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I remember you got it, and had responded that the PDF didn't come out right for some reason, so I fixed it and resent it. Just figured you were busy with your other stuff. Tried to get Ken to do it (KPCustoms) but he had too much other stuff going on as well.DocsMachine wrote: If I did, I didn't mean to. Lemme check my inboxes and see if I can dig something up.
There's something similar in the world of vintage computing with Sinclair's ZX line. Most Americans I've heard talking about them tend to go with the "zed-ex" pronunciation, though, probably because it rolls off the tongue a little easier.ChloeRed wrote:Popular, yes.. mostly due to the discounts on it that made it a very attractive option for a car at the time.DocsMachine wrote: (It's an MG ZR, apparently a pretty popular small car. They just pronounce it as "Zed-Arr", whereas here in the US we'd say "Zee-Arr". I thought they were referring to a car with a typical oddball European name, like "Zedar". )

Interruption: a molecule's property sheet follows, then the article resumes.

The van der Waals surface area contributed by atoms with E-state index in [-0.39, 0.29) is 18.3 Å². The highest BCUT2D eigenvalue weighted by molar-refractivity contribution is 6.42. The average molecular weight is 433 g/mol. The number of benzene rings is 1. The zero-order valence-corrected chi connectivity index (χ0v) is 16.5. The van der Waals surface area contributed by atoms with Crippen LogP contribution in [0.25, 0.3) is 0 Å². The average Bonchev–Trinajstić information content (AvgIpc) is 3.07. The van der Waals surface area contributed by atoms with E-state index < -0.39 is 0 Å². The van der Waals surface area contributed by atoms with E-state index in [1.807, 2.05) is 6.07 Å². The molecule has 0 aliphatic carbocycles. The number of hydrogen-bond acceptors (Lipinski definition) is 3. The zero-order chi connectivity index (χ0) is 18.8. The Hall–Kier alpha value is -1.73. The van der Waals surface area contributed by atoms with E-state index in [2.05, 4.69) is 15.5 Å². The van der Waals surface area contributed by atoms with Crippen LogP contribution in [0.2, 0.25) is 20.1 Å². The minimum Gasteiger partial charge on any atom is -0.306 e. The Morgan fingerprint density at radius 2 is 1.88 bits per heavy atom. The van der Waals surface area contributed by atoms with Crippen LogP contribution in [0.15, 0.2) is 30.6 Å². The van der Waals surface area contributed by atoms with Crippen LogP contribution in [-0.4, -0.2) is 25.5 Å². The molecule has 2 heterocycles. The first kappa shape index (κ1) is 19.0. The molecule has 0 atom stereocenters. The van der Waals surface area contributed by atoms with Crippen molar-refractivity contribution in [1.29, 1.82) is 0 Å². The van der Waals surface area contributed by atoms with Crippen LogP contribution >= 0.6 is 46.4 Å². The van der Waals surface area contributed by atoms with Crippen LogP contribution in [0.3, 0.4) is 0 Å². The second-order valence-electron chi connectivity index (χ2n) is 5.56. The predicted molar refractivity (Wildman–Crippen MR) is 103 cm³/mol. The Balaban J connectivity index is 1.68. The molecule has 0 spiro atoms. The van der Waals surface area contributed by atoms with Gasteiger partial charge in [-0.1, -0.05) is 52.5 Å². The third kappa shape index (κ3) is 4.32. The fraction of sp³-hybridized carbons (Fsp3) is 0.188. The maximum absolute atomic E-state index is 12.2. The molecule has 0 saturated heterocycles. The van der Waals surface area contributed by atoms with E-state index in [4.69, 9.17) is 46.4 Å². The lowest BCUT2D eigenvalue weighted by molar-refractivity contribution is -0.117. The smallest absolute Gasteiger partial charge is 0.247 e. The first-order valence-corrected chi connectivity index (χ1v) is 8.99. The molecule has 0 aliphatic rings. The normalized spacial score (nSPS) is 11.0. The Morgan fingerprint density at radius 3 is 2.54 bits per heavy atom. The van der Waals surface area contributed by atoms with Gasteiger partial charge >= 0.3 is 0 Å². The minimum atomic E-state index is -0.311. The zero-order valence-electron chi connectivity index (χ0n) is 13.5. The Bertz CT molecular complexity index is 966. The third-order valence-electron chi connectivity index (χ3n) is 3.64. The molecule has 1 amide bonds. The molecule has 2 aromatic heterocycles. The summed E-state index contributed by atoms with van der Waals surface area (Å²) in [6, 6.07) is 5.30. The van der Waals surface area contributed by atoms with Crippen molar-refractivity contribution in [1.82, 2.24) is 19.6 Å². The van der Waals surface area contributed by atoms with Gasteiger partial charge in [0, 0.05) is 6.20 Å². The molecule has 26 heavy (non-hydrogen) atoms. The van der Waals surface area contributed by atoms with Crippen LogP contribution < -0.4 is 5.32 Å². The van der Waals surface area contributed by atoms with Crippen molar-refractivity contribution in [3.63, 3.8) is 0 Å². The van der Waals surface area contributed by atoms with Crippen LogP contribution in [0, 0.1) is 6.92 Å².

They did a line like that, where they took a normal Rover model, released it with some tweeks, and gave it an MG badge and name.
So there's a ZR, ZS, and ZT, all of which I think would sound pretty weird in an American pronunciation.
(The MG ZR was based on the Rover 25, the MG ZS was the Rover 45, the MG ZT was the Rover 75.)
You're making me miss my kitty now :(Kandinsky wrote: Ahhh the MG Z range, such a shame they're all done now. I'm just about to take my MG ZTT-190 to the recycle yard, The ZT-T is the estate car version of the ZT with a 190bhp V6, good for a genuine 140 mph, some claim closer to 150 but quite honestly if you can stand the noise in the cabin and the sheer terror of hanging on to the bloody thing then you're a better man than I. It's a good car, fun to drive, takes corners like the demon it sounds like and shocks the snot out of the hatchback kiddies but i have too much on what with my Triumph and a sail boat.